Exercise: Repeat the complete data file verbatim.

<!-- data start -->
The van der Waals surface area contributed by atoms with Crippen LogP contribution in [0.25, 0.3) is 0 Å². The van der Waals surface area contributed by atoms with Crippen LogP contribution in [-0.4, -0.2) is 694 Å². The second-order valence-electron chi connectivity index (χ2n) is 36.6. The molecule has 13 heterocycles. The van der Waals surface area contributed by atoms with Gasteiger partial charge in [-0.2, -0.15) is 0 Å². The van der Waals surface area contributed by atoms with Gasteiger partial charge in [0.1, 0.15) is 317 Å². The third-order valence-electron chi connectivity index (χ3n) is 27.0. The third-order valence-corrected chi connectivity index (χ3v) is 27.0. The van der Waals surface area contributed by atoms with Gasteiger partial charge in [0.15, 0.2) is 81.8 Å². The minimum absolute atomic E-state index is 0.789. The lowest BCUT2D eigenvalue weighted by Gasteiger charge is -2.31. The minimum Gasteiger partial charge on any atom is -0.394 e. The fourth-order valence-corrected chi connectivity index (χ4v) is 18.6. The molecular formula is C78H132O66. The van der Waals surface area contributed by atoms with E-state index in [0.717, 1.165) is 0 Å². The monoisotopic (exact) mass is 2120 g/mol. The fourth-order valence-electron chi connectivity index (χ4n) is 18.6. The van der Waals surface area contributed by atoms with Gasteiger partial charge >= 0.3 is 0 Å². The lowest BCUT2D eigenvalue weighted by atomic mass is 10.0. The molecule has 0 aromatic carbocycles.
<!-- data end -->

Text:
The van der Waals surface area contributed by atoms with Crippen LogP contribution in [0.25, 0.3) is 0 Å². The van der Waals surface area contributed by atoms with Crippen LogP contribution in [-0.4, -0.2) is 694 Å². The second-order valence-electron chi connectivity index (χ2n) is 36.6. The molecule has 13 heterocycles. The van der Waals surface area contributed by atoms with Gasteiger partial charge in [-0.2, -0.15) is 0 Å². The van der Waals surface area contributed by atoms with Gasteiger partial charge in [0.1, 0.15) is 317 Å². The third-order valence-electron chi connectivity index (χ3n) is 27.0. The third-order valence-corrected chi connectivity index (χ3v) is 27.0. The van der Waals surface area contributed by atoms with Gasteiger partial charge in [0.15, 0.2) is 81.8 Å². The minimum absolute atomic E-state index is 0.789. The lowest BCUT2D eigenvalue weighted by Gasteiger charge is -2.31. The minimum Gasteiger partial charge on any atom is -0.394 e. The fourth-order valence-corrected chi connectivity index (χ4v) is 18.6. The molecular formula is C78H132O66. The van der Waals surface area contributed by atoms with E-state index in [0.717, 1.165) is 0 Å². The monoisotopic (exact) mass is 2120 g/mol. The fourth-order valence-electron chi connectivity index (χ4n) is 18.6. The van der Waals surface area contributed by atoms with Gasteiger partial charge >= 0.3 is 0 Å². The lowest BCUT2D eigenvalue weighted by atomic mass is 10.0. The molecule has 0 aromatic carbocycles.